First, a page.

Legalise brothels? There is a better way
Jess McCabe // 20 December 2006
News about the Ipswich murders is still coming in thick and fast. But meanwhile, the case has provoked a flurry of debate over legalising prostitution.
In the Guardian today, Simon Jenkins adds his cry to the voices calling for legalising brothels, arguing that the murders “prove how badly we need Tory libertarians”. Yep, that’s right, Jenkins thinks its time to call in Cameron’s brigade. Setting aside the fact that it is utterly unbelievable that the Tories would ever support something like this, let’s hope they don’t.
The BBC is running a page of emails it has received from prostitutes around the world. Here’s an example from the top:
For all of you non-prostitutes out there talking about us women who have sold sex, you have to realise that the damage to us is massive. Financial help, a few encouraging words, won’t do it. Sticking us in ‘tolerance zones’ won’t do it. Maybe ongoing psychological care, over a period of many years, will help? I don’t know. Maybe there is really no escape from this rape prison called prostitution?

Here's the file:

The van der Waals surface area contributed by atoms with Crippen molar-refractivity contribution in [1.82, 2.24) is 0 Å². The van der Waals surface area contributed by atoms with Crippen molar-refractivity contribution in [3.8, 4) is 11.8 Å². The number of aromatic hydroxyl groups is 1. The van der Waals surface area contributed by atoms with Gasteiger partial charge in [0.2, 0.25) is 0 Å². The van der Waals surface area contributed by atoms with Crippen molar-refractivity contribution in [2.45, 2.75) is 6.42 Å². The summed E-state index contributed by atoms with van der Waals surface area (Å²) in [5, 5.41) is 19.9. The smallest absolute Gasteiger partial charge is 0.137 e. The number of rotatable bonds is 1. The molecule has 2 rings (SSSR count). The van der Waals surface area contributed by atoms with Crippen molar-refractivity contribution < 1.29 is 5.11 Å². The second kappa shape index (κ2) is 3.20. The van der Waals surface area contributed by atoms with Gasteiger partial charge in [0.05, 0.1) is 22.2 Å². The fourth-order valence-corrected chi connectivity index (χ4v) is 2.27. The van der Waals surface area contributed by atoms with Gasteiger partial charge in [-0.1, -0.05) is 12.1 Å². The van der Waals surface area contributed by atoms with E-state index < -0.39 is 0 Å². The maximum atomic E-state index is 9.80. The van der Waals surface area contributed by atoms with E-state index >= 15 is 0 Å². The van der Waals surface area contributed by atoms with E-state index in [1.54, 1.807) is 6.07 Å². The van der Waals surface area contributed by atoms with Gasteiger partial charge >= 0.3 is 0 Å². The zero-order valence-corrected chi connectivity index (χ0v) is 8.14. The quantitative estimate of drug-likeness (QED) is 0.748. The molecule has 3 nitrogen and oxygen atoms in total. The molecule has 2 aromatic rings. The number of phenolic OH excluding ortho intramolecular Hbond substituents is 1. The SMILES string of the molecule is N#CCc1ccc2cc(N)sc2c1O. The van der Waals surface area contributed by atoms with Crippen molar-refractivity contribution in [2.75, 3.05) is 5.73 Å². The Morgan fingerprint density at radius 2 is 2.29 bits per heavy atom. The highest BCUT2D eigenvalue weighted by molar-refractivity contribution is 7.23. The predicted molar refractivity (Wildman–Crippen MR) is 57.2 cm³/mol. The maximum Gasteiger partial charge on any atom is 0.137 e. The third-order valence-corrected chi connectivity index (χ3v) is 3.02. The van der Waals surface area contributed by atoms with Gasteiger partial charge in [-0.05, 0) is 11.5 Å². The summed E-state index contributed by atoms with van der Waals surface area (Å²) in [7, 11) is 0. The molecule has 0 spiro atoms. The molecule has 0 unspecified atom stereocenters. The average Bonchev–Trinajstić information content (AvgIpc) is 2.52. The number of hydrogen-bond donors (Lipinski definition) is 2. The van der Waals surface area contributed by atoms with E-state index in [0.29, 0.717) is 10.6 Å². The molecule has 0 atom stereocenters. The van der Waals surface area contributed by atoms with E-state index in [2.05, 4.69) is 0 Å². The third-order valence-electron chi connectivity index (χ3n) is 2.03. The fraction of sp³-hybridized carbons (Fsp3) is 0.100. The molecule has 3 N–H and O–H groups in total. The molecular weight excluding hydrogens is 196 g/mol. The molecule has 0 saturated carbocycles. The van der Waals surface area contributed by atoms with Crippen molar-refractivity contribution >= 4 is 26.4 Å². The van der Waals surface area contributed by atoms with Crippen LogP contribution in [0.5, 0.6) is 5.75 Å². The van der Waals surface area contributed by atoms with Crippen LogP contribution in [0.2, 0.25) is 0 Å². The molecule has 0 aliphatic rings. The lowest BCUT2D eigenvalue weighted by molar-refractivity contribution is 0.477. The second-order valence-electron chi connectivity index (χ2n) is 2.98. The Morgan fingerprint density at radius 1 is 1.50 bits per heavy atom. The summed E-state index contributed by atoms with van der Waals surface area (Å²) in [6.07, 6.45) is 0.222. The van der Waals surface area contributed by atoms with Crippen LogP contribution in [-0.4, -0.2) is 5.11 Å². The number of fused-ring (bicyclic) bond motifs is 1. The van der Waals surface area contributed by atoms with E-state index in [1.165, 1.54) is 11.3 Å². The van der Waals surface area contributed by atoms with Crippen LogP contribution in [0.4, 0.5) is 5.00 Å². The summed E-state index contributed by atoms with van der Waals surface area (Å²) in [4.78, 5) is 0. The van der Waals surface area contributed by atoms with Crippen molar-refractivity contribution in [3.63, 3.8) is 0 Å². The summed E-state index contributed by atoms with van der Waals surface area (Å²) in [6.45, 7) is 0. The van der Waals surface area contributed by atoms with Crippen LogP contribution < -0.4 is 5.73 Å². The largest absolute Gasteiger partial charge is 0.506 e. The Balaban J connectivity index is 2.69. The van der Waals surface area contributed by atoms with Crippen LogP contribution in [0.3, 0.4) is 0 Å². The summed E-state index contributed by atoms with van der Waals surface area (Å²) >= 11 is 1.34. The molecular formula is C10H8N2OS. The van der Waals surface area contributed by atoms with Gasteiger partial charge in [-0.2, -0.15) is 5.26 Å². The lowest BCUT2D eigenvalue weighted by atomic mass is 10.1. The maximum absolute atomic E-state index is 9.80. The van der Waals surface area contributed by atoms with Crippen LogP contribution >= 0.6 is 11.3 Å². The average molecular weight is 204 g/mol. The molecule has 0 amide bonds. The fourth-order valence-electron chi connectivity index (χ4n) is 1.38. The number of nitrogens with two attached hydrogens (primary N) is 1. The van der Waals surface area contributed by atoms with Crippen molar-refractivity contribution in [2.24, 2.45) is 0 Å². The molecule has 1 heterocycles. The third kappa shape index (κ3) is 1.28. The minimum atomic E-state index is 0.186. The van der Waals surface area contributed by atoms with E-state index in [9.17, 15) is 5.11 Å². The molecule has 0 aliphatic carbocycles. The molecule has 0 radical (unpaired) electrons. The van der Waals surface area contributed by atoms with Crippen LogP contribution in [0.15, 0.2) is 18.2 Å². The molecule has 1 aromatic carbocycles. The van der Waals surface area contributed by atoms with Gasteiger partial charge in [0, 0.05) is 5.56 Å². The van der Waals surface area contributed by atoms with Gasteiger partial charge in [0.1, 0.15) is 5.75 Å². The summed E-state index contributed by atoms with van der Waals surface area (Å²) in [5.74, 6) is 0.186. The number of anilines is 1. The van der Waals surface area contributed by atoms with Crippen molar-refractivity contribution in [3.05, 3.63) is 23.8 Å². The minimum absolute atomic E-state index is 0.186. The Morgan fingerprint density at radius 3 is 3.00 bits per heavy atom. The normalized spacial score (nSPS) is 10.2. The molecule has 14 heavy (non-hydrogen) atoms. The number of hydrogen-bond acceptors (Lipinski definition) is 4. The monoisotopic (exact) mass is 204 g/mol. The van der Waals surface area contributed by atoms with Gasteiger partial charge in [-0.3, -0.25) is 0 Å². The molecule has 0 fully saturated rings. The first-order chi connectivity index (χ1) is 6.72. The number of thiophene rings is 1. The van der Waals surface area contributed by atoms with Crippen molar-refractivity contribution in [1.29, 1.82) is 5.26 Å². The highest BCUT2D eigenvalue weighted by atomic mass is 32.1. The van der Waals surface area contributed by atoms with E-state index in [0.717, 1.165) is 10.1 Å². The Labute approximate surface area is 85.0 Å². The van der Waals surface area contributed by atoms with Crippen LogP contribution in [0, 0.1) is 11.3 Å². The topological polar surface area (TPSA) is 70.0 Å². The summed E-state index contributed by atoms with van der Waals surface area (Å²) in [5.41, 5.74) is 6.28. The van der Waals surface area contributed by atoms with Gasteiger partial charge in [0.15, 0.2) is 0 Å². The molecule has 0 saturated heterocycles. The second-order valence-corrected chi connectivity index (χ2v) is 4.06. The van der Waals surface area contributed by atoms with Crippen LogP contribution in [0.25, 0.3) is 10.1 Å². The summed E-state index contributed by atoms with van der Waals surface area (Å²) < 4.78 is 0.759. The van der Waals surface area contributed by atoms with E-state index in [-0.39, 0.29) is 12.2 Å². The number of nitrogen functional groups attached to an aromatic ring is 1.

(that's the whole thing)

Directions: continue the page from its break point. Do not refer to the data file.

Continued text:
And if that doesn’t convince you, then check out the Poppy Project – which shelters trafficked women.
Joan Smith in the Independent has another idea: let’s follow the Swedish model.
In Sweden, it is the men who pay for sex who are criminalised, not the prostitutes.
I think it says something pretty profound about our society that men who pay for sex are not breaking any laws. Not only do prostitutes face society’s censure, but they face the full force of the law. The phrase “it takes two to tango” clearly does not apply.
They are often women who were sexually abused as children, who have spent much of their lives in local authority care, who depend on Class A drugs, and whose daily experience is degradation at the hands of violent, misogynist clients; according to a Canadian study, prostitutes are 40 times more likely to be murdered than the rest of the female population. It’s crazy to think the answer to this problem of systematic long-term abuse is to make it easier for men to buy women – but that’s exactly what tolerance zones or legalised brothels do.